Findings from experts’ views
The experts gave language proficiency various meanings that can be divided in four categories:
1. Requirement: the language is an asset to integrate into the labour market, it is a sign of being a qualified worker. You have it or not, language proficiency has two ‘states’: on and off.
2. Tool: tool to integrate into other spheres of life, not an absolute value. Obviously proficiency in Finnish is the tool, other languages are not mentioned.
3. Ownership and linguistic market place: languages hierarchies became visible, the ‘order’ seems to be: national languages, English, migrants’ native languages. Finnish as a lingua franca – a problematic resource, which becomes apparent in this quote (by ministry expert) “We have examples of migrants who socialize with each other in who knows what kind of insufficient Finnish, and thus cannot make progress with their language skills”.
4. Grammar & normativity: emphasis on knowing rules, vocabulary and pronunciation, “When you teach grammar, you teach society as well”.
The experts saw immigrants as two groups: asylum seekers, refugees OR work-based immigrants. Probably stating the obvious, this polarized view, I must say, is exactly the same among ordinary Finns. However, when talking about ‘immigrants’ people tend to talk only about the first group after which they probably remember ‘the other group’ which preferably is a highly educated English speaker working in the field of technology. (I can’t help that this paper provoked all the voices of stereotyping in me the Finns have on immigrants.)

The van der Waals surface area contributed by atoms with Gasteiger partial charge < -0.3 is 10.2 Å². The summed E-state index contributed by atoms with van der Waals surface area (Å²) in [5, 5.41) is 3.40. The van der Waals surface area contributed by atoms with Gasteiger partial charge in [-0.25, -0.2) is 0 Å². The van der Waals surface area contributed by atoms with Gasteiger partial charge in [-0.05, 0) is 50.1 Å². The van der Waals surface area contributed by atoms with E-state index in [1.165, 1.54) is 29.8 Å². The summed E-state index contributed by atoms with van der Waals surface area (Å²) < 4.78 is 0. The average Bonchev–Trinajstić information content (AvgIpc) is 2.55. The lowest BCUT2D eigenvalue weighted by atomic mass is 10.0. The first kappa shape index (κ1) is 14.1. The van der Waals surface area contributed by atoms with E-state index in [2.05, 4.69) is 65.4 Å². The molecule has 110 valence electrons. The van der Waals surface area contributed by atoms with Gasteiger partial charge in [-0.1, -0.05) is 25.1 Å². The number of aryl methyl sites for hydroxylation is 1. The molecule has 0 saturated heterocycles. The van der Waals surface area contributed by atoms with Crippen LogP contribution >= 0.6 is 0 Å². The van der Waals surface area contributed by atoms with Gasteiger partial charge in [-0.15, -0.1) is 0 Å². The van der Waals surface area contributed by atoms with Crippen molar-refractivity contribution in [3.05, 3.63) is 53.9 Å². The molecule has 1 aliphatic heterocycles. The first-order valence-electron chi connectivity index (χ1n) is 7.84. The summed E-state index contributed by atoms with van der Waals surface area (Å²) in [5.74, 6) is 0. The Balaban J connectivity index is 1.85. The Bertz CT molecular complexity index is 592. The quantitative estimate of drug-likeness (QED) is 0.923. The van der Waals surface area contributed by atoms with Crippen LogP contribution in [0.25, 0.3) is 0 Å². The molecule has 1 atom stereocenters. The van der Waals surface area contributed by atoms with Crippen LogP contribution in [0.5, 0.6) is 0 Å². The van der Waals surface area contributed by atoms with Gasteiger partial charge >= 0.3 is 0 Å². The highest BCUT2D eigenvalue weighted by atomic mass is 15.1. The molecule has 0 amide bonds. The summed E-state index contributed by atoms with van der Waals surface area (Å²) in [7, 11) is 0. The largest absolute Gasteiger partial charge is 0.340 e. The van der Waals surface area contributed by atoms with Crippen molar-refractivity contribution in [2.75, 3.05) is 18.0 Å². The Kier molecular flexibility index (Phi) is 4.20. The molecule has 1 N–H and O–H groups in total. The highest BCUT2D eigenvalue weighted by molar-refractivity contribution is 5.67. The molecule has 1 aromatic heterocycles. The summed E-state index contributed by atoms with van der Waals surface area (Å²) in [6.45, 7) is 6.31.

The immigrants were also seen as ‘at-risk groups’, such as elderly (defined as people over 50!), adolescent drop-outs, frustrated academics and some ethnic groups.
The experts also pointed out some ‘ideal groups’ which are quickly adjustable professional qualifications, motivated and stubborn language learners as well as positive workers.
--> Language proficiency (of course in Finnish) as a key determinant of various groups.
In the media data four levels of policy was recognised
1. Migration policy
2. Labour policy
3. Education policy: integration education how it is unsuccessful, do they need to learn Swedish,
4. Cultural policy: multiculturalism, language proficiency VS. multilingualism “concentrate on Finnish”